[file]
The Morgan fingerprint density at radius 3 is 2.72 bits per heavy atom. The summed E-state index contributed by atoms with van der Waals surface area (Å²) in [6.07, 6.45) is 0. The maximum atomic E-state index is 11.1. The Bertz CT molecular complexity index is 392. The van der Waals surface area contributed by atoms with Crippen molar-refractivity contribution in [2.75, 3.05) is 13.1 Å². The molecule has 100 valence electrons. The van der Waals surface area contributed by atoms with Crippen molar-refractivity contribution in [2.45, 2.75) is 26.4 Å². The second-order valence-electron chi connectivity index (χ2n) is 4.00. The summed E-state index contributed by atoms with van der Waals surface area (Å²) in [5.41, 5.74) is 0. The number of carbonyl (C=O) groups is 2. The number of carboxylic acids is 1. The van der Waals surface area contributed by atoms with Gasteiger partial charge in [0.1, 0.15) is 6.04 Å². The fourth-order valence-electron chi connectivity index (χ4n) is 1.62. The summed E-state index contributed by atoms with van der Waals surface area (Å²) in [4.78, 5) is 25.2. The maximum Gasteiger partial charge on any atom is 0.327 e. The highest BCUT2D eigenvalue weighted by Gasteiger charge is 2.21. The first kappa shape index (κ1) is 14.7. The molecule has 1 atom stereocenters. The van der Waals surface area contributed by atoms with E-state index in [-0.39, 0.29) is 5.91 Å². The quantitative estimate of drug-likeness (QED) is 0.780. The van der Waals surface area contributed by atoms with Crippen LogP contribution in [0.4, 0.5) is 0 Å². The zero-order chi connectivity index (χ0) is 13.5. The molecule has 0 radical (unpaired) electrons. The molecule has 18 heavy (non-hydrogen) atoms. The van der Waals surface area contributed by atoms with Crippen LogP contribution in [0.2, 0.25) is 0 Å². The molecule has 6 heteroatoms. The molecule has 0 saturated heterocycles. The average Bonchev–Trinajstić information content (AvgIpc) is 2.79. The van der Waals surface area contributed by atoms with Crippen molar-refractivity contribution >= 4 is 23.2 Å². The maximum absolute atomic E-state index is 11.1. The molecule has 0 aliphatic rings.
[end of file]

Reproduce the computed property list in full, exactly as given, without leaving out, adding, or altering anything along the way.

The Morgan fingerprint density at radius 3 is 2.72 bits per heavy atom. The summed E-state index contributed by atoms with van der Waals surface area (Å²) in [6.07, 6.45) is 0. The maximum atomic E-state index is 11.1. The Bertz CT molecular complexity index is 392. The van der Waals surface area contributed by atoms with Crippen molar-refractivity contribution in [2.75, 3.05) is 13.1 Å². The molecule has 100 valence electrons. The van der Waals surface area contributed by atoms with Crippen molar-refractivity contribution in [2.45, 2.75) is 26.4 Å². The second-order valence-electron chi connectivity index (χ2n) is 4.00. The summed E-state index contributed by atoms with van der Waals surface area (Å²) in [5.41, 5.74) is 0. The number of carbonyl (C=O) groups is 2. The number of carboxylic acids is 1. The van der Waals surface area contributed by atoms with Gasteiger partial charge in [0.1, 0.15) is 6.04 Å². The fourth-order valence-electron chi connectivity index (χ4n) is 1.62. The summed E-state index contributed by atoms with van der Waals surface area (Å²) in [4.78, 5) is 25.2. The maximum Gasteiger partial charge on any atom is 0.327 e. The highest BCUT2D eigenvalue weighted by Gasteiger charge is 2.21. The first kappa shape index (κ1) is 14.7. The molecule has 1 atom stereocenters. The van der Waals surface area contributed by atoms with E-state index in [-0.39, 0.29) is 5.91 Å². The quantitative estimate of drug-likeness (QED) is 0.780. The van der Waals surface area contributed by atoms with Crippen LogP contribution in [0.4, 0.5) is 0 Å². The zero-order chi connectivity index (χ0) is 13.5. The molecule has 0 radical (unpaired) electrons. The molecule has 18 heavy (non-hydrogen) atoms. The van der Waals surface area contributed by atoms with Crippen LogP contribution in [0.2, 0.25) is 0 Å². The molecule has 6 heteroatoms. The molecule has 0 saturated heterocycles. The average Bonchev–Trinajstić information content (AvgIpc) is 2.79. The van der Waals surface area contributed by atoms with Crippen molar-refractivity contribution >= 4 is 23.2 Å². The maximum absolute atomic E-state index is 11.1. The molecule has 0 aliphatic rings.